On Sunday, Able Shepherd whom many of you will know, was ordained and I had the privilege to be there to witness the joyful event. I ask you to pray for him as he begins his ministry as a deacon in his new church and for his family as they settle in their new home. One thing that ordained people undertake to do is to pray the morning and evening offices every day. They pray whether they feel like it or not, every day, even if it feels like they are talking to the ceiling. This is another form of persistent prayer. It’s a scaled back version of what monks and nuns do. Many lay people also pray in this way. By doing so they are praying with others the world over who offer regular prayer. Here in SL we are very aware of different time zones, of the fact that what might be evening prayer to one, might be morning prayer to another and midday prayer to a third. Whatever time of the day it is, if we pray we are sure to be praying with others somewhere.

Another way of coming together for prayer is to join those who are praying for a cause or an event. Many people have prayed when the G8 have met or when other important meetings of world leaders have taken place. We may not be able to be in the meetings or speak to those who will form policy, but we can influence the outcome by persistent prayer. Some people make it their concern to pray for those who are imprisoned for their faith. So many are suffering because they are Christians and it is so easy to forget just how lucky we are to have such freedom.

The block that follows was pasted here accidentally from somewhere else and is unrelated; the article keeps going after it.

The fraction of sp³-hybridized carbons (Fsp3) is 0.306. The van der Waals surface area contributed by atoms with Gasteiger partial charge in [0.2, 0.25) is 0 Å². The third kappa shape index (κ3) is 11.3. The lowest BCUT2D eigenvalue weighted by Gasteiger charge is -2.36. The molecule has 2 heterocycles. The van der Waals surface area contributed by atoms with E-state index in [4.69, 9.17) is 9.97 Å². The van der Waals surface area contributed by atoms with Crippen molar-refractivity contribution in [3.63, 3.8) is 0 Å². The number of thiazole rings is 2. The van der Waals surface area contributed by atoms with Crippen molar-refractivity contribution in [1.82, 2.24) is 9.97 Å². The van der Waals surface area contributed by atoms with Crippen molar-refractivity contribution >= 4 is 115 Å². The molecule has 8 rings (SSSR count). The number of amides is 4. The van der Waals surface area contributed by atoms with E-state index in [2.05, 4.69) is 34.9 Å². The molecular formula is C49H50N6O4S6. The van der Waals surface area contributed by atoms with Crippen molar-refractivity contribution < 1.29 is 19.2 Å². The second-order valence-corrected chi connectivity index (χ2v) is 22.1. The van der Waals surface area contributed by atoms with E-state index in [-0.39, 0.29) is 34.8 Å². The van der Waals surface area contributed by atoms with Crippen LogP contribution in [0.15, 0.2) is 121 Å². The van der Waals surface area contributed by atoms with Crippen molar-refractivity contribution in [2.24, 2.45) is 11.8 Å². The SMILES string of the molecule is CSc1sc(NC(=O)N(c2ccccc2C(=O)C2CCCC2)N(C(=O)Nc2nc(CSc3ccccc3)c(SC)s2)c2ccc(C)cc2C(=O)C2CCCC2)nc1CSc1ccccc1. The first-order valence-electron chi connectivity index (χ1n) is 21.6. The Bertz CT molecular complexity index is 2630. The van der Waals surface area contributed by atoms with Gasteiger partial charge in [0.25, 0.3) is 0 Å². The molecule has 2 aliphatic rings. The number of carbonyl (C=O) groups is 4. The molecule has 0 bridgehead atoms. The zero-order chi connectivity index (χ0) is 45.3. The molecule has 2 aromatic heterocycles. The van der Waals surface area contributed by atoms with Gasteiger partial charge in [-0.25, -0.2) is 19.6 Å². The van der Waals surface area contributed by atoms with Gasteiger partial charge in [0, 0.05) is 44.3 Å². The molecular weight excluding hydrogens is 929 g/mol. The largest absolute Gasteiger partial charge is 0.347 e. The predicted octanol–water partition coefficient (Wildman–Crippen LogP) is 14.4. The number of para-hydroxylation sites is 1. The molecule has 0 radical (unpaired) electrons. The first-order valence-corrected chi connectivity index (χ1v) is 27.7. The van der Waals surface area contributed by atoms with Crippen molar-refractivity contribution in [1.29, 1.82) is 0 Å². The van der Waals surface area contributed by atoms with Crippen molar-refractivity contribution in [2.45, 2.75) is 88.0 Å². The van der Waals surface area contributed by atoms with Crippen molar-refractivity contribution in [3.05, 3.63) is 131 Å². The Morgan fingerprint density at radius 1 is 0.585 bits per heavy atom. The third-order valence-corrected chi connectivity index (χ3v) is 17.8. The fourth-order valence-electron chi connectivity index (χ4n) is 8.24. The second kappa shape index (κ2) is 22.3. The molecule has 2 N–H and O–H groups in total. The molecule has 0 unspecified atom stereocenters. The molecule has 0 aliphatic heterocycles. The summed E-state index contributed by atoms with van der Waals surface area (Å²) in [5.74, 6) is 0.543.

Recently Christians around the world prayed together as the Anglican Church in North America (ACNA) was formed. Tomorrow the General Convention of The Episcopal Church begins. Already prayers are appearing on Twitter and elsewhere for this important meeting. Within SL there will be special times of prayer in the next three days when Christians of all denominations will come together to pray that God’s will be done through TEC. (Details here) I hope you will join in, either by meeting at 1pm SLT at Willoughby here in SL or by praying at any time in any place over the next three days.

Times are difficult in the Anglican Communion at the moment. There are disagreements and differences of emphasis and many people feel hurt and rejected by those who think differently from them. However, we all have one Saviour and one God and belong in one family. Families have their difficulties but there is the saying that ‘blood is thicker than water’. The blood that holds us together is that of Jesus, shed on the cross for our sakes, so that we can know the joy of sins forgiven and the promise of eternal life. Let’s pray and not lose heart for all our brothers and sisters in Christ.

Brother Roger of Taizé said, ‘When the church becomes a house of prayer the people will come running’. It is my prayer for that to be true of this Cathedral.

* Story taken from ‘A Box of Delights’, J. John and Mark Stibbe, Monarch Books

Helene Milena – Lay Pastor


Author: Helene Milena

Teacher, retired counsellor, wife, mother and grandmother.